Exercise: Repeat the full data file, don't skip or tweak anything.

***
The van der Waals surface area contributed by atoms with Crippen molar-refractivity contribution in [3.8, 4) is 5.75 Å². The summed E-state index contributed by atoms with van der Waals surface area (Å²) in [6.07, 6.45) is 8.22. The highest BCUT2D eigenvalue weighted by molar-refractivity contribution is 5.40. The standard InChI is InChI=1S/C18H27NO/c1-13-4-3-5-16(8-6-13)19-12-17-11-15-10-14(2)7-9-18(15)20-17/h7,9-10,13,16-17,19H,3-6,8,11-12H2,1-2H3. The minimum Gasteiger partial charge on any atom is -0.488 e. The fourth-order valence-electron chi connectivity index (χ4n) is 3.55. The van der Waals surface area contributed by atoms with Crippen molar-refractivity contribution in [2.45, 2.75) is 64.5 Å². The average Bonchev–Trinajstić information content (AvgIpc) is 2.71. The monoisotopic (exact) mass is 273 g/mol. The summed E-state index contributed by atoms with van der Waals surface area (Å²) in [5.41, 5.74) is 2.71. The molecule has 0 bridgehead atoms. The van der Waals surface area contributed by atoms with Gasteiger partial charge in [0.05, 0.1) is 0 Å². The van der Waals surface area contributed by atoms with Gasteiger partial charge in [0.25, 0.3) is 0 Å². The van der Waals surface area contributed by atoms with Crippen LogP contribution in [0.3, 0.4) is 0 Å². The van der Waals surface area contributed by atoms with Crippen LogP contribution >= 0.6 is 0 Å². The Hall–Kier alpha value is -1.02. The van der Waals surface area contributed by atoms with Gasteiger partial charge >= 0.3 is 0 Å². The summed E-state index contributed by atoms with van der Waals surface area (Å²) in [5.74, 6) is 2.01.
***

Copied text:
The van der Waals surface area contributed by atoms with Crippen molar-refractivity contribution in [3.8, 4) is 5.75 Å². The summed E-state index contributed by atoms with van der Waals surface area (Å²) in [6.07, 6.45) is 8.22. The highest BCUT2D eigenvalue weighted by molar-refractivity contribution is 5.40. The standard InChI is InChI=1S/C18H27NO/c1-13-4-3-5-16(8-6-13)19-12-17-11-15-10-14(2)7-9-18(15)20-17/h7,9-10,13,16-17,19H,3-6,8,11-12H2,1-2H3. The minimum Gasteiger partial charge on any atom is -0.488 e. The fourth-order valence-electron chi connectivity index (χ4n) is 3.55. The van der Waals surface area contributed by atoms with Crippen molar-refractivity contribution in [2.45, 2.75) is 64.5 Å². The average Bonchev–Trinajstić information content (AvgIpc) is 2.71. The monoisotopic (exact) mass is 273 g/mol. The summed E-state index contributed by atoms with van der Waals surface area (Å²) in [5.41, 5.74) is 2.71. The molecule has 0 bridgehead atoms. The van der Waals surface area contributed by atoms with Gasteiger partial charge in [0.05, 0.1) is 0 Å². The van der Waals surface area contributed by atoms with Gasteiger partial charge in [0.25, 0.3) is 0 Å². The van der Waals surface area contributed by atoms with Crippen LogP contribution in [0.3, 0.4) is 0 Å². The van der Waals surface area contributed by atoms with Crippen LogP contribution >= 0.6 is 0 Å². The Hall–Kier alpha value is -1.02. The van der Waals surface area contributed by atoms with Gasteiger partial charge >= 0.3 is 0 Å². The summed E-state index contributed by atoms with van der Waals surface area (Å²) in [5.74, 6) is 2.01.